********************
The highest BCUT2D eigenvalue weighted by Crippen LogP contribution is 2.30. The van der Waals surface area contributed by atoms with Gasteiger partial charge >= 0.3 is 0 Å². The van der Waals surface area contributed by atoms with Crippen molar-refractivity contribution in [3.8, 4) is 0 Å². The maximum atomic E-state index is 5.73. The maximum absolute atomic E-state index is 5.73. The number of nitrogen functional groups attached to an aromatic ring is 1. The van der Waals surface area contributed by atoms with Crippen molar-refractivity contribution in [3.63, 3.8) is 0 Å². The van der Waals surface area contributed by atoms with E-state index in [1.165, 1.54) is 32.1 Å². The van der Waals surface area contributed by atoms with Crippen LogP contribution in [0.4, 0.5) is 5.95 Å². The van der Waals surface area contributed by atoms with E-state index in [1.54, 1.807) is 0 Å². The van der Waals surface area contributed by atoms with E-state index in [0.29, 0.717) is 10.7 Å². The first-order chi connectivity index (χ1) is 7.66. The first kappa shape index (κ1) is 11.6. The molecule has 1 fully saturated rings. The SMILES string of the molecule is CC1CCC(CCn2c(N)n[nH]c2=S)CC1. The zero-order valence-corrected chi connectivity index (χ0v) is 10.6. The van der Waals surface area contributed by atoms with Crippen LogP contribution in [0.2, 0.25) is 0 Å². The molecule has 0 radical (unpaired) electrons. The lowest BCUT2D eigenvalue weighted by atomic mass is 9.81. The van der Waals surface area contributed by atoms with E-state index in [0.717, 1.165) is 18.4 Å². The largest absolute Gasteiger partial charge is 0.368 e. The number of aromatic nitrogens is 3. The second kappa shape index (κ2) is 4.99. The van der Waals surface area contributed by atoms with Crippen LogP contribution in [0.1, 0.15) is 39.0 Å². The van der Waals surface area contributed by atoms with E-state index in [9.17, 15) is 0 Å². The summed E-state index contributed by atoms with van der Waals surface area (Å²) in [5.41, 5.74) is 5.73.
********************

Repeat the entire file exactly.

The highest BCUT2D eigenvalue weighted by Crippen LogP contribution is 2.30. The van der Waals surface area contributed by atoms with Gasteiger partial charge >= 0.3 is 0 Å². The van der Waals surface area contributed by atoms with Crippen molar-refractivity contribution in [3.8, 4) is 0 Å². The maximum atomic E-state index is 5.73. The maximum absolute atomic E-state index is 5.73. The number of nitrogen functional groups attached to an aromatic ring is 1. The van der Waals surface area contributed by atoms with Crippen molar-refractivity contribution in [3.63, 3.8) is 0 Å². The van der Waals surface area contributed by atoms with E-state index in [1.165, 1.54) is 32.1 Å². The van der Waals surface area contributed by atoms with Crippen LogP contribution in [0.4, 0.5) is 5.95 Å². The van der Waals surface area contributed by atoms with E-state index in [1.54, 1.807) is 0 Å². The van der Waals surface area contributed by atoms with E-state index in [0.29, 0.717) is 10.7 Å². The first-order chi connectivity index (χ1) is 7.66. The first kappa shape index (κ1) is 11.6. The molecule has 1 fully saturated rings. The SMILES string of the molecule is CC1CCC(CCn2c(N)n[nH]c2=S)CC1. The zero-order valence-corrected chi connectivity index (χ0v) is 10.6. The van der Waals surface area contributed by atoms with Crippen LogP contribution in [0.2, 0.25) is 0 Å². The molecule has 0 radical (unpaired) electrons. The lowest BCUT2D eigenvalue weighted by atomic mass is 9.81. The van der Waals surface area contributed by atoms with E-state index in [0.717, 1.165) is 18.4 Å². The largest absolute Gasteiger partial charge is 0.368 e. The number of aromatic nitrogens is 3. The second kappa shape index (κ2) is 4.99. The van der Waals surface area contributed by atoms with Crippen LogP contribution in [0.1, 0.15) is 39.0 Å². The van der Waals surface area contributed by atoms with E-state index in [9.17, 15) is 0 Å². The summed E-state index contributed by atoms with van der Waals surface area (Å²) in [5.41, 5.74) is 5.73.